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Morning Edition
Thursday, October 31, 2013

Minnesota Public Radio Stories

  • Mayor RybakRybak to focus on achievement gap
    Minneapolis Mayor R.T. Rybak will become the executive director of Generation Next -- an advocacy group focused on closing the achievement gap in education. He'll also teach some courses at the University of Minnesota. MPR's Cathy Wurzer spoke with Rybak about life after the mayor's office.7:20 a.m.
  • Minneapolis mayoral candidatesWhen it comes to growth, Minneapolis mayoral candidates differ on subsidies
    The candidates particularly disagree on public subsidies for big downtown development projects, including the new Minnesota Vikings stadium, and a big, new downtown hotel.8:35 a.m.

National Public Radio Stories

  • Obama's Message: Health Care Law Will Prove Itself In Time
    Health and Human Services Secretary Kathleen Sebelius spent hours on Capitol Hill on Wednesday fending off criticism of the health care rollout. Meanwhile, President Obama flew to Boston, where he urged people to take the long view.
  • When 'Fixed Income' Means Getting By On Social Security
    Gilroy Hain's only source of income is the $1,500 a month he receives from Social Security. The 64-year-old spends $500 a month for a rented bedroom in Los Angeles, and the rest goes for food and little indulgences. For the former aerospace industry worker who was homeless for a time, it's not an easy life.
  • Why Are Kids Who Get Less Candy Happier On Halloween?
    In a psychology study using Halloween candy, kids who got a candy bar and a piece of bubble gum were less satisfied than kids who got just a candy bar. The study shows that when we think about experiences, we are significantly biased by how the experience ends.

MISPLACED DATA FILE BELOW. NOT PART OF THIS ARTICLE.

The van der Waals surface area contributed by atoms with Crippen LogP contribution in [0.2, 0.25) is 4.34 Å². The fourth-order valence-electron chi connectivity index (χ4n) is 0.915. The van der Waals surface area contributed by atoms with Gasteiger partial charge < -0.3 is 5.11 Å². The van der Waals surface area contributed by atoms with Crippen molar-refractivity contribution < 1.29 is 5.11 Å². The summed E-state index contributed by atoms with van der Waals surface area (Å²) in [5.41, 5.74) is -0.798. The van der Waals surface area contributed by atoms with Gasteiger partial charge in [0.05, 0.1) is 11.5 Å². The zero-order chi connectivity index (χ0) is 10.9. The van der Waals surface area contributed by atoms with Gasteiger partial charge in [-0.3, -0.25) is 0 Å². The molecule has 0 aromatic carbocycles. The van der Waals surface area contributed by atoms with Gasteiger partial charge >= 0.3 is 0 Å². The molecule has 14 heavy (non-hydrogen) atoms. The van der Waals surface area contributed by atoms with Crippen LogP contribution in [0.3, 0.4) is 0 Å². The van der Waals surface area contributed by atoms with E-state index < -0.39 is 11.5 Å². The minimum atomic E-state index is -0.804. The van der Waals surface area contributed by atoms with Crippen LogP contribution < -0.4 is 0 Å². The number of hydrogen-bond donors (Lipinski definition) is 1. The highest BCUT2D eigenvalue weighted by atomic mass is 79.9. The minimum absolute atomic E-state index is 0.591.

• Luscious Jackson Is Ready For Its 'Magic Hour'
    After a very long hiatus, the members of the infectious alternative rock crew are back with a new album. The musicians discuss how everyday life inspired the band's first new record in 14 years.
  • Art Or Act? New Yorkers Give Banksy Residency Mixed Reviews
    As part of a monthlong, outdoor exhibition, the secretive British street artist has been placing graffiti-inspired paintings and installations all around New York. Now that the month is almost over, NPR's Joel Rose asks fans and critics to assess Banksy's work.
  • Burn, Bury Or Scorch? Why Destroying Syria's Chemical Weapons Is Hard
    The ingredients used to make chemical weapons aren't environmentally friendly, and until recently the process of disposing of those weapons wasn't either. New rules make disposal safer, but are also a major stumbling block to the dismantling of Syria's stockpiles.
  • Case Of Marines Desecrating Taliban Bodies Takes A New Twist
    Several Marines were disciplined after a videotape surfaced showing them urinating on dead Taliban members in Afghanistan in 2011. The case seemed to be over, but now there are allegations that the top Marine officer, Gen. James Amos, intervened in an attempt to get a harsher punishment.
  • Nintendo Reports More Losses
    Nintendo, the world's largest video game company, reported its third quarterly net loss in a row — the latest was just over $81 million. The Wii U gaming console's disappointing sales are the main culprit. It has sold just 5 percent of what Nintendo had projected a year ago.
  • Add Security To The List Of Tech Issues
    To the long list of problems plaguing, add data security. The enrollment site for the new health insurance exchanges had a security flaw that didn't get patched up when the exchange marketplace went live.
  • Providence Kindles Love Of Horror Writer H.P. Lovecraft
    The science-fiction writer is attracting new attention. Hordes of visitors and tentacle-bedecked merchandise descended on Rhode Island for a literary festival this year that would have made Cthulhu and Yog-Sothoth proud. A bronze bust of Lovecraft even appeared in a local museum.

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